The Living Library is a tool that seeks to challenge prejudice and discrimination. It works just like a normal library: visitors can browse the catalogue for the available titles, choose the book they want to read, and borrow it for a limited period of time. After reading, they return the book to the library and, if they want, borrow another. The only difference is that in the Living Library, books are people, and reading consists of a conversation.
The first-ever Living Library (Menneske Biblioteket in Danish) was organized in Denmark in 2000 at the Roskilde Festival. The original idea had been developed by a Danish Youth NGO called ‘Stop the Violence’ (Foreningen Stop Volden) as part of the activities they offered to festival goers.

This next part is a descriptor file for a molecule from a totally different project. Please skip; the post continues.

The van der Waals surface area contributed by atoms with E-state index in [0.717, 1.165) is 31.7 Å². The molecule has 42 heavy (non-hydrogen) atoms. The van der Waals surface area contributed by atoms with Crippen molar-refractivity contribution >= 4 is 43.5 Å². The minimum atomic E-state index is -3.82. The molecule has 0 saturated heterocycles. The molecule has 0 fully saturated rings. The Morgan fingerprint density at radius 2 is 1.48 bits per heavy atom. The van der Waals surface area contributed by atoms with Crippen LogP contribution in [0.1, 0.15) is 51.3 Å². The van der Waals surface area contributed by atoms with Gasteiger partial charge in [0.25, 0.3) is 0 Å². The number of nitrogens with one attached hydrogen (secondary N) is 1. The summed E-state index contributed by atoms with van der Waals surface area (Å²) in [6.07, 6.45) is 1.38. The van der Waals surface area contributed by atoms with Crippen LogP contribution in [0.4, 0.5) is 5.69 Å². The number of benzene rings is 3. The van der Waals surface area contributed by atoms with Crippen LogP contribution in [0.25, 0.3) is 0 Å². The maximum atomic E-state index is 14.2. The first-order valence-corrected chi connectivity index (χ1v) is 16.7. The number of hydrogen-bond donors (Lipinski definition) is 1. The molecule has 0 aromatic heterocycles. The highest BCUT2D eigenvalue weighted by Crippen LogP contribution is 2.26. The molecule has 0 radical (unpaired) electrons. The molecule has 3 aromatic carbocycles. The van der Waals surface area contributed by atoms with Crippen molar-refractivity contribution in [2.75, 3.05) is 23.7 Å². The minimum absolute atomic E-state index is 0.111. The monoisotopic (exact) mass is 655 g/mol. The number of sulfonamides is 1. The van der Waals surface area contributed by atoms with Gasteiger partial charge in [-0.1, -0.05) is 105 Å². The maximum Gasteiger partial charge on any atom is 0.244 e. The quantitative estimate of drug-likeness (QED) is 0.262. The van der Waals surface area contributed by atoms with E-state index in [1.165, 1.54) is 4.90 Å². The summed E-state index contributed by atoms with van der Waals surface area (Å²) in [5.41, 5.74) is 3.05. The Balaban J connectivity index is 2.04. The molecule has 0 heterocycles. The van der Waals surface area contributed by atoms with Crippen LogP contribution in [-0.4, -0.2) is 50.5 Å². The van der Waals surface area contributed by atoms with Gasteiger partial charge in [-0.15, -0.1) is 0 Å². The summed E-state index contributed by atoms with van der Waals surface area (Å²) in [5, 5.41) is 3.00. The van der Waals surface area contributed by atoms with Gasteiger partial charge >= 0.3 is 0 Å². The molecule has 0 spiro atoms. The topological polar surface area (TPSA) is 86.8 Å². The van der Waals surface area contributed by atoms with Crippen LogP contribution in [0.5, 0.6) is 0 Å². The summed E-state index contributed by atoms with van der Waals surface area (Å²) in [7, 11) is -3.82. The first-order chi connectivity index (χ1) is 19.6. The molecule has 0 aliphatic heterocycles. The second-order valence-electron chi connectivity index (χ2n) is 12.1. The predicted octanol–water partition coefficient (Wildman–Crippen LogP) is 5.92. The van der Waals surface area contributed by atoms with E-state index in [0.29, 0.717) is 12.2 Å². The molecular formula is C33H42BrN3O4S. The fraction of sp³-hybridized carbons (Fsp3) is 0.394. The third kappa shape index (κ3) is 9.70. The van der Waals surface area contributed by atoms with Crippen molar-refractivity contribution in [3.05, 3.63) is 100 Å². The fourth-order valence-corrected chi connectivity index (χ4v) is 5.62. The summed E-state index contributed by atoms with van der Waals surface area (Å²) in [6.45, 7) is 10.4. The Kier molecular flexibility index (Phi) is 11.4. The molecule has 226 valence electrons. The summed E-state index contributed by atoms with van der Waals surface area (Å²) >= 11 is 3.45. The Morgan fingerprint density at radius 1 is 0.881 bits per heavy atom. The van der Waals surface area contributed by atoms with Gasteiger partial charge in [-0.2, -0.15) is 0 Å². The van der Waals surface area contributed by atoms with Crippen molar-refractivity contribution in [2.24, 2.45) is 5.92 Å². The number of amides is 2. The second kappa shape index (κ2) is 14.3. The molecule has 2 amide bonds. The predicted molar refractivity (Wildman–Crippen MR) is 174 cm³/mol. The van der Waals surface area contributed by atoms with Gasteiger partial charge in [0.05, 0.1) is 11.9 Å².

The Living Library became part of the Council of Europe’s programme in 2003 and the driving force behind its inclusion was the realisation that human rights cannot be defended and promoted by legal texts alone. There is – today more than ever in the recent past – a need to raise awareness of the wider public of the importance of human rights to the fabric of our democracies and the responsibility of the individual citizen in realizing abstract human rights in his or her everyday interactions.